Countermeasures Against Prescription and Over-the-Counter Drug-Impaired Driving

This report describes prescription and over-the-counter countermeasures related to pharmacy and medical; data recording and toxicology; law enforcement and judicial; and education and advertising.

October 2018

Suggested Citation

For media inquiries, contact:

Tamra Johnson
202-942-2079
TRJohnson@national.aaa.com

Authors

Ryan C. Smith

Marissa Turturici

Matthew C. Camden

Abstract

Driving under the influence of potentially impairing prescription and over-the-counter (OTC) drugs is a large public health concern. This report describes prescription and OTC countermeasures related to pharmacy and medical; data recording and toxicology; law enforcement and judicial; and education and advertising.

Introduction

In comparison to alcohol’s impact on traffic safety, much less is known regarding the impact of other drugs, and potentially impairing prescription and OTC drugs in particular. These drugs are used frequently and have been shown to impair driving and driving-related psychomotor skills. In addition, they have shown prevalence estimates of presence in up to 13% of drivers on U.S. roadways. Although there is a large need for methods to reduce the prevalence of driving under the influence of prescription and OTC drugs, there is currently a lack of research on effective countermeasures to address this problem. Many existing published reviews of countermeasures focus on driving under the influence of alcohol—a very large societal problem to be certain, but also a behavior for which significant research has been conducted. Similarly, many studies focus on impairment by illegal drugs. Based upon differences in etiology, public perceptions, and existing countermeasures, many countermeasures designed for alcohol and illegal drugs may not be effective for prescription and OTC drugs.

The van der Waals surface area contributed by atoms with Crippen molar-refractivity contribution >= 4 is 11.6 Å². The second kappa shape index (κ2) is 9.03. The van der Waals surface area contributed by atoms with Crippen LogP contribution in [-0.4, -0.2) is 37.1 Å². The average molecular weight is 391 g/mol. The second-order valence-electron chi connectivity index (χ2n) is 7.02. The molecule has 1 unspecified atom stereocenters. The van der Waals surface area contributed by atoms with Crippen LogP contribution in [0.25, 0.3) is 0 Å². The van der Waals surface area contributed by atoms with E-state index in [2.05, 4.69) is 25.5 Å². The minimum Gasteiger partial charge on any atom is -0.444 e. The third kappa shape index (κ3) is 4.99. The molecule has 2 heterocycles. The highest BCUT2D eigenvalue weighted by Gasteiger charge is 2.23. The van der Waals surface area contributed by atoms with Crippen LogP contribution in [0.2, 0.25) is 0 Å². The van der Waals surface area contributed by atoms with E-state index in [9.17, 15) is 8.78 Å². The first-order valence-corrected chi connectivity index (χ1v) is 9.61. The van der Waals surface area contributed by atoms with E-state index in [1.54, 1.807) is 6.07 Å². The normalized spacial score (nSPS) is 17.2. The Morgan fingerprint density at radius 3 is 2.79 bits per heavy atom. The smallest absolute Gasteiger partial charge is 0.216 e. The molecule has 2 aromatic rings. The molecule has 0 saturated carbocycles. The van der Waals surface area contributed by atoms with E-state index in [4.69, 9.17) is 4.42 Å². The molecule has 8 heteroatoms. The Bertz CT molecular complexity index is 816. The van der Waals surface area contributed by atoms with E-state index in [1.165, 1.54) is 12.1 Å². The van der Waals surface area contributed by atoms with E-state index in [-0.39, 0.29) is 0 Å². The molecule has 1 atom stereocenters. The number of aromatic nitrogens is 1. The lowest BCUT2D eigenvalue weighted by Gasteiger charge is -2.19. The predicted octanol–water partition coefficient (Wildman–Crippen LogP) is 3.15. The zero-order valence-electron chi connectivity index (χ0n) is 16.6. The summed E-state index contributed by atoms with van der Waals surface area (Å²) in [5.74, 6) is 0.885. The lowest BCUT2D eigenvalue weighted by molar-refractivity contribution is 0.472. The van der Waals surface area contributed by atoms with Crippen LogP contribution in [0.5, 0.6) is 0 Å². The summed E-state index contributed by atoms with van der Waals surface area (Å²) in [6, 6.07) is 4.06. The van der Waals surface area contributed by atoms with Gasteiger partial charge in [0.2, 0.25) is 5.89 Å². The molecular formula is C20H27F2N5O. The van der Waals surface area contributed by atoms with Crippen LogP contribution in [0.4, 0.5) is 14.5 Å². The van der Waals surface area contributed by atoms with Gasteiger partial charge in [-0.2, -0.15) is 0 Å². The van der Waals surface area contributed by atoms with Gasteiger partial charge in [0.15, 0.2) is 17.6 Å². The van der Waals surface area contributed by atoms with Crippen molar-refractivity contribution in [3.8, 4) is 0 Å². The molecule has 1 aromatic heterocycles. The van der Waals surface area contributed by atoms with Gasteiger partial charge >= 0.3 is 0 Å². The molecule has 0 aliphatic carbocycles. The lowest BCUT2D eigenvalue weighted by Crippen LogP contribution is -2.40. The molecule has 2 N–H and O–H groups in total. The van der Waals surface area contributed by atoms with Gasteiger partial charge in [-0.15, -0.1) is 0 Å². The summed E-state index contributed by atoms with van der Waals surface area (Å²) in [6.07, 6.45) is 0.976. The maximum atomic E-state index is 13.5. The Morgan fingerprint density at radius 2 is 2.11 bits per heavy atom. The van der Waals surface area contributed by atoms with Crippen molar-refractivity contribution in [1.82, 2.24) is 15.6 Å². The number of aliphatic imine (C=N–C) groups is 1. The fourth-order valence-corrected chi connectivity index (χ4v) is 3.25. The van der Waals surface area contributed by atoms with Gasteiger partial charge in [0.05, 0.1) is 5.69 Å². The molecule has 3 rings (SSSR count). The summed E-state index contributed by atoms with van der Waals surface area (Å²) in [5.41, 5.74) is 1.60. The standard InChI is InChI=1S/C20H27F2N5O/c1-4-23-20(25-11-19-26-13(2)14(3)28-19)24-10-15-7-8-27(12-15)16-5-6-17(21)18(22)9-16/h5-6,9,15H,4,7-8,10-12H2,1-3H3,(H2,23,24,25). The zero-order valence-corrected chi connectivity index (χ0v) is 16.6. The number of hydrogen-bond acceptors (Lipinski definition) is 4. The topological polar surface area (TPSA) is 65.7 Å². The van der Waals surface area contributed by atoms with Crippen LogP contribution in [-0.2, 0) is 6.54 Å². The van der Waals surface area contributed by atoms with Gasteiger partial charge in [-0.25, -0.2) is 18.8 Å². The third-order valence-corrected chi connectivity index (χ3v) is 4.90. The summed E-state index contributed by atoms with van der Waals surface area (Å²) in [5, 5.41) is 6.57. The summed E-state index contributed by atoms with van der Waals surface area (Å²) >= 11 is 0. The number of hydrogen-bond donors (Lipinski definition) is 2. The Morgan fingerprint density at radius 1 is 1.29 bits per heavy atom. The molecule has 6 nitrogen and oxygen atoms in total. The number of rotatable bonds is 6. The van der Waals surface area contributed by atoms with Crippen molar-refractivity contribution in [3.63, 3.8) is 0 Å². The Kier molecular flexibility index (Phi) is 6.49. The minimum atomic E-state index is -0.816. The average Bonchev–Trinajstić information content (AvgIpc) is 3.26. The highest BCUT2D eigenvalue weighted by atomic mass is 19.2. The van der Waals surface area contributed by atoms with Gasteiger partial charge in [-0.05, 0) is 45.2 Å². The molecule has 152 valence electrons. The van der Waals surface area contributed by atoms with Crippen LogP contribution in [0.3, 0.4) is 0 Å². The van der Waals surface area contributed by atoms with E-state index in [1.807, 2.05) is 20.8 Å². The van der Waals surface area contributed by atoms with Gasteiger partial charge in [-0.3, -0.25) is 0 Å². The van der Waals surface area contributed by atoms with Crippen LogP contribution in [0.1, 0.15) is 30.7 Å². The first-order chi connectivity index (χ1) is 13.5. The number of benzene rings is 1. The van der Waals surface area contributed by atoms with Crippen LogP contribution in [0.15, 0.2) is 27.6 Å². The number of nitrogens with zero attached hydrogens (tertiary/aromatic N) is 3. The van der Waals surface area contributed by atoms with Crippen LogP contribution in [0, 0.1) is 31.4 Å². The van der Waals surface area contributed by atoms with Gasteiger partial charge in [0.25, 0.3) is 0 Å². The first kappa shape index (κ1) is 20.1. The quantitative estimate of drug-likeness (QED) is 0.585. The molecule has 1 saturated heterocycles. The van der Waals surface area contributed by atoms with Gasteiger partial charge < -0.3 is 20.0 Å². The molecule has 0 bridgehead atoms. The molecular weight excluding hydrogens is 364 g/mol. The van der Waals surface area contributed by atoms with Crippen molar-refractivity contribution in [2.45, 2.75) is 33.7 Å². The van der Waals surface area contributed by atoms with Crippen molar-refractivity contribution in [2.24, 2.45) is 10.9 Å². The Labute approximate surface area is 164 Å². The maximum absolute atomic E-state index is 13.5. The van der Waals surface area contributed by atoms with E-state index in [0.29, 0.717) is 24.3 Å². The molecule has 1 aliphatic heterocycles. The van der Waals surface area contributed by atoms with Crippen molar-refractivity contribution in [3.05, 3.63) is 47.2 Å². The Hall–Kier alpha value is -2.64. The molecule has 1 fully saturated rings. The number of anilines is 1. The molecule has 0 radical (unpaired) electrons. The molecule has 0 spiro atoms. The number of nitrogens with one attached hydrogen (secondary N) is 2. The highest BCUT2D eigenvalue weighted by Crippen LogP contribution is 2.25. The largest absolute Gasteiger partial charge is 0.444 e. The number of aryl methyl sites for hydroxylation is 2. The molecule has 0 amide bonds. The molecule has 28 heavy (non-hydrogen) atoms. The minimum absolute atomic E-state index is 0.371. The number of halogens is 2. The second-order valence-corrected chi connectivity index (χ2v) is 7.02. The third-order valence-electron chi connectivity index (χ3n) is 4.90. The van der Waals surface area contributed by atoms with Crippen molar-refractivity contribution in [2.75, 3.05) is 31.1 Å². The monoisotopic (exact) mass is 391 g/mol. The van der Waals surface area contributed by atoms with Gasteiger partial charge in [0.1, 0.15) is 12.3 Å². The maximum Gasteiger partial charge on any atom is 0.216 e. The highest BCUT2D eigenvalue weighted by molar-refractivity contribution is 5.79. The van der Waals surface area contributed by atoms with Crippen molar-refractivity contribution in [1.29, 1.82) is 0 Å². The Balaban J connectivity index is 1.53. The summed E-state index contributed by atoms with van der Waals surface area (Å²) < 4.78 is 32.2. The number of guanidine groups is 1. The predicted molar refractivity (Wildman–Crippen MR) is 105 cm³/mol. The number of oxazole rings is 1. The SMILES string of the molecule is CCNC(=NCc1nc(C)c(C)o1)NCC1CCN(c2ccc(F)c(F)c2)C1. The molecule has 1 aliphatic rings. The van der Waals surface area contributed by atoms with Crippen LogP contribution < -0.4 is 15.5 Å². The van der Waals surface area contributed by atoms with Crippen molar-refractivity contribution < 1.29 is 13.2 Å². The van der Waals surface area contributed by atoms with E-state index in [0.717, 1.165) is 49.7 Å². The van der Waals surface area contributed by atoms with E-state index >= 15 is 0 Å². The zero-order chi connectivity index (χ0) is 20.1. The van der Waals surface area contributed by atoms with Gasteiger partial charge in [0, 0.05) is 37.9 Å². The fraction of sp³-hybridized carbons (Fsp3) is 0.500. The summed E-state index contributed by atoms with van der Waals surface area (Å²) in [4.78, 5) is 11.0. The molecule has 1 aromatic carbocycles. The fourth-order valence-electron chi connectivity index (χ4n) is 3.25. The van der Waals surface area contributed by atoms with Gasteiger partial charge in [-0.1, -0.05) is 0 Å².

This research was designed to fill this gap by assessing the current state of knowledge on countermeasures to prescription and OTC drug-impaired driving.

Methodology

A variety of methods were used to collect data for this effort. These included a comprehensive literature review, an expert roundtable, targeted subject matter expert interviews, and a review of existing data sources. These approaches worked synergistically to identify, develop, and evaluate countermeasures to prescription and OTC drug-impaired driving. Countermeasures were classified into the following four categories: (1) Pharmacy and Medical, (2) Data Recording and Toxicology, (3) Law Enforcement and Judicial, and (4) Education and Advertising.

Results

The research resulted in the identification of approximately 60 specific countermeasures to prescription and OTC drug-impaired driving. Some areas of particular promise included: patient counseling, prescription labeling, implementation of new technologies (e.g., oral fluid drug testing and electronic pharmacy prompts for impairing medications), increased coordination across the legal system for impaired driving offenses, refinements to existing databases, advertising, education, and increased attention and resources to this important problem.

While a number of countermeasures were identified, there was generally a lack of empirical support and published research on specific countermeasures. One significant challenge is that research is lacking on the specific effects of a number of drugs on driving performance. Furthermore, individual differences in the effects of a given drug make it even more challenging to systematically predict if a given drug or dosage will impair an individual (even more so with polydrug usage). This knowledge is often critical for the effective development and implementation of countermeasures.

It was also identified that while not all prescription and OTC drugs are impairing, drivers may not possess the knowledge necessary to distinguish between impairing and non-impairing medications or the interactions of various medications. Healthcare professionals, law enforcement officers, judicial personnel, and others closely involved with drivers are instrumental in preventing prescription- and OTC-drug-impaired driving. However, they too may be unaware of the severity of the problem and may lack the resources to address it. Thus, countermeasures should not only be focused on the driver, but also on the numerous other professionals who have an opportunity to intervene with the individual.

Suggested Citation

For media inquiries, contact:

Tamra Johnson
202-942-2079
TRJohnson@national.aaa.com

Authors

Ryan C. Smith

Marissa Turturici

Matthew C. Camden